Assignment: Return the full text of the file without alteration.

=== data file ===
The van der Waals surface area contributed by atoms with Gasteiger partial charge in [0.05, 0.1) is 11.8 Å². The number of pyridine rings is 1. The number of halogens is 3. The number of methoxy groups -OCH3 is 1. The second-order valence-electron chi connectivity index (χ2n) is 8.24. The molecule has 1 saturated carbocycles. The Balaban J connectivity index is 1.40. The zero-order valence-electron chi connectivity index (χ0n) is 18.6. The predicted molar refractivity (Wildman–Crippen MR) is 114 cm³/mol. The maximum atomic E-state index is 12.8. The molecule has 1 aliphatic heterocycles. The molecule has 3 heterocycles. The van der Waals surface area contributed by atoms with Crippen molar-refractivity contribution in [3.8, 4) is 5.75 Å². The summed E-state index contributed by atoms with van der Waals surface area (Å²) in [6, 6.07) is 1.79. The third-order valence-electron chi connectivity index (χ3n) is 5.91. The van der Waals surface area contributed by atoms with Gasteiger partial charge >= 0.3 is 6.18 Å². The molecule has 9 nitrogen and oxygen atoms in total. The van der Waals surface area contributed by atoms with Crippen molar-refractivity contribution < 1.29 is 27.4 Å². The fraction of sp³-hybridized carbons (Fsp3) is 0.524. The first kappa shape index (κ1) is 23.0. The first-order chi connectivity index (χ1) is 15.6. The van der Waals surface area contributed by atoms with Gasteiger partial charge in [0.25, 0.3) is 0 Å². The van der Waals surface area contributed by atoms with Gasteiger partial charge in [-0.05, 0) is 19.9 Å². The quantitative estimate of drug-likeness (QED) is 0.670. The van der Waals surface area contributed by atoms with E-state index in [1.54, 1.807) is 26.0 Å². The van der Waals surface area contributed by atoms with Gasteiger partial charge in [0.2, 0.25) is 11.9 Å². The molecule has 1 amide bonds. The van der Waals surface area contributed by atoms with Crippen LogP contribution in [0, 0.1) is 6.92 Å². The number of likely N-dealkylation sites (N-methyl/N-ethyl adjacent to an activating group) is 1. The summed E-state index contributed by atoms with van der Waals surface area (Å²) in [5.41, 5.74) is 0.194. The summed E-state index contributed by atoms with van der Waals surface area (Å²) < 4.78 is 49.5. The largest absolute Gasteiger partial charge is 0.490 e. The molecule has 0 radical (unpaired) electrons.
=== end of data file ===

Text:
The van der Waals surface area contributed by atoms with Gasteiger partial charge in [0.05, 0.1) is 11.8 Å². The number of pyridine rings is 1. The number of halogens is 3. The number of methoxy groups -OCH3 is 1. The second-order valence-electron chi connectivity index (χ2n) is 8.24. The molecule has 1 saturated carbocycles. The Balaban J connectivity index is 1.40. The zero-order valence-electron chi connectivity index (χ0n) is 18.6. The predicted molar refractivity (Wildman–Crippen MR) is 114 cm³/mol. The maximum atomic E-state index is 12.8. The molecule has 1 aliphatic heterocycles. The molecule has 3 heterocycles. The van der Waals surface area contributed by atoms with Crippen molar-refractivity contribution in [3.8, 4) is 5.75 Å². The summed E-state index contributed by atoms with van der Waals surface area (Å²) in [6, 6.07) is 1.79. The third-order valence-electron chi connectivity index (χ3n) is 5.91. The van der Waals surface area contributed by atoms with Gasteiger partial charge >= 0.3 is 6.18 Å². The molecule has 9 nitrogen and oxygen atoms in total. The van der Waals surface area contributed by atoms with Crippen molar-refractivity contribution < 1.29 is 27.4 Å². The fraction of sp³-hybridized carbons (Fsp3) is 0.524. The first kappa shape index (κ1) is 23.0. The first-order chi connectivity index (χ1) is 15.6. The van der Waals surface area contributed by atoms with Gasteiger partial charge in [0.25, 0.3) is 0 Å². The van der Waals surface area contributed by atoms with Gasteiger partial charge in [-0.05, 0) is 19.9 Å². The quantitative estimate of drug-likeness (QED) is 0.670. The van der Waals surface area contributed by atoms with E-state index in [1.54, 1.807) is 26.0 Å². The van der Waals surface area contributed by atoms with Gasteiger partial charge in [0.2, 0.25) is 11.9 Å². The molecule has 1 amide bonds. The van der Waals surface area contributed by atoms with Crippen LogP contribution in [0, 0.1) is 6.92 Å². The number of likely N-dealkylation sites (N-methyl/N-ethyl adjacent to an activating group) is 1. The summed E-state index contributed by atoms with van der Waals surface area (Å²) in [5.41, 5.74) is 0.194. The summed E-state index contributed by atoms with van der Waals surface area (Å²) < 4.78 is 49.5. The largest absolute Gasteiger partial charge is 0.490 e. The molecule has 0 radical (unpaired) electrons.